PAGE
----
Mixi, a leading Japanese mobile game and app publisher, announced today that it will launch blockchain-powered games and NFT-driven experiences on the Flow blockchain, the home of NBA Top Shot and other upcoming NFT platforms.
Mixi began life as Japan’s largest social network, which launched in 2004, counting tens of millions of users in the years that followed. Ultimately, Mixi faded as global competitor Facebook gained steam in the country, but the firm refashioned itself as a publisher of mobile apps.
The company’s crown jewel is Monster Strike, a popular mobile role-playing/puzzle game that launched in 2013 and has grossed more than $9 billion to date. It has amassed 55 million total players in that span and even spawned an anime series and movies.
Monster Strike is huge in Japan, but an English version didn’t find the same kind of audience globally, and shut down in 2017. Mixi also publishes other mobile apps and games, and recently launched Tipstar, a sports betting app that lets users wager with friends.
Mixi hasn’t shared much about its plans, but Roham Gharegozlou—CEO of Dapper Labs, the creator of Flow—said in a release that the publisher has an “epic NFT strategy.” The release also notes that Mixi will debut NFT experiences targeted at Japanese consumers.
According to its latest annual report, Mixi’s fortunes are changing after years of declining returns, with its 2021 fiscal year marking its first in five years with increasing sales and earnings. Mixi pointed to the launch of Tipstar and increased use of other apps, as well as in-game collaborations with anime properties like “Attack on Titan” and “Neon Genesis Evangelion.”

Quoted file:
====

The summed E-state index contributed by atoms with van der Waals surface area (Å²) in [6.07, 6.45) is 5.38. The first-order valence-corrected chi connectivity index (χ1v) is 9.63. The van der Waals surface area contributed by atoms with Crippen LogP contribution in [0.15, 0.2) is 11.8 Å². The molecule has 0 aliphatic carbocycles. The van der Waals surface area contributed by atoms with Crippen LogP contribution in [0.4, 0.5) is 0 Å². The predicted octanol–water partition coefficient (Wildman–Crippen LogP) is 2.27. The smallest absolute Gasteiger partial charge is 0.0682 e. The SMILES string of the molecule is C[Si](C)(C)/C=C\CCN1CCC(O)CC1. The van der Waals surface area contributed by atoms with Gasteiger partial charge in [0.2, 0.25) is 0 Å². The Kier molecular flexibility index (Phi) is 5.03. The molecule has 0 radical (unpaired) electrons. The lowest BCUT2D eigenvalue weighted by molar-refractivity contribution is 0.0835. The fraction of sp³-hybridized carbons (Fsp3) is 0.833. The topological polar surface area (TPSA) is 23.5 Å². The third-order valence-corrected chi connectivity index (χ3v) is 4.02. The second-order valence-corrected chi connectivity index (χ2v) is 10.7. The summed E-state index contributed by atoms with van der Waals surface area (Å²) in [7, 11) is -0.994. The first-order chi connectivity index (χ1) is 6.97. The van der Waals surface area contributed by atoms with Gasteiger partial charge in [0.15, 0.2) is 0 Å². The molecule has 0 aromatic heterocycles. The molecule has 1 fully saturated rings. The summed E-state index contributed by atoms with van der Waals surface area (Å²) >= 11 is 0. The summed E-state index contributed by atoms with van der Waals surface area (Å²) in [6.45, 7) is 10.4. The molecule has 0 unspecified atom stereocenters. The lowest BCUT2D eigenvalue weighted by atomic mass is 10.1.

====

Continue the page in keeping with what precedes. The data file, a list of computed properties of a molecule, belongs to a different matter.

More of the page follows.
The global NFT market has exploded over the course of 2021, with more than $13 billion in total trading volume across marketplaces in the first three quarters of the year, per DappRadar. An NFT acts like a receipt for a unique digital item, whether it’s an image, video file, or interactive video game item.
Dapper Labs’ own NBA Top Shot collectibles experience was one of the early success stories in this year’s NFT market boom, with the firm reporting more than $800 million in total sales volume to date. Koki Kimura, Mixi’s President and Representative Director, cited NBA Top Shot’s success as a motivating factor in choosing the Flow platform.
“Dapper Labs’ creativity in design and functionality is so outstanding that it almost inspires a sense of jealousy,” said Kimura, in a release. “In the U.S., they have already become a major presence in the sports economy. We hope to bring that same energy into the Japanese NFT market by transforming a variety of entertainment and sports contents into digital assets.”
Dapper is now working on similar NFT platforms for the NFL, Spain’s LaLiga soccer league, and Ultimate Fighting Championship. However, the Flow blockchain isn’t just for Dapper’s own use: it’s a public network upon which other developers can build decentralized apps, games, and NFT marketplaces.
Dapper says that more than 600 teams are now building on Flow, including upcoming projects like Jambb and Genies. The firm recently told Decrypt that Flow is now “controlled by the community,” with Dapper now controlling less than one-third of the network’s consensus nodes.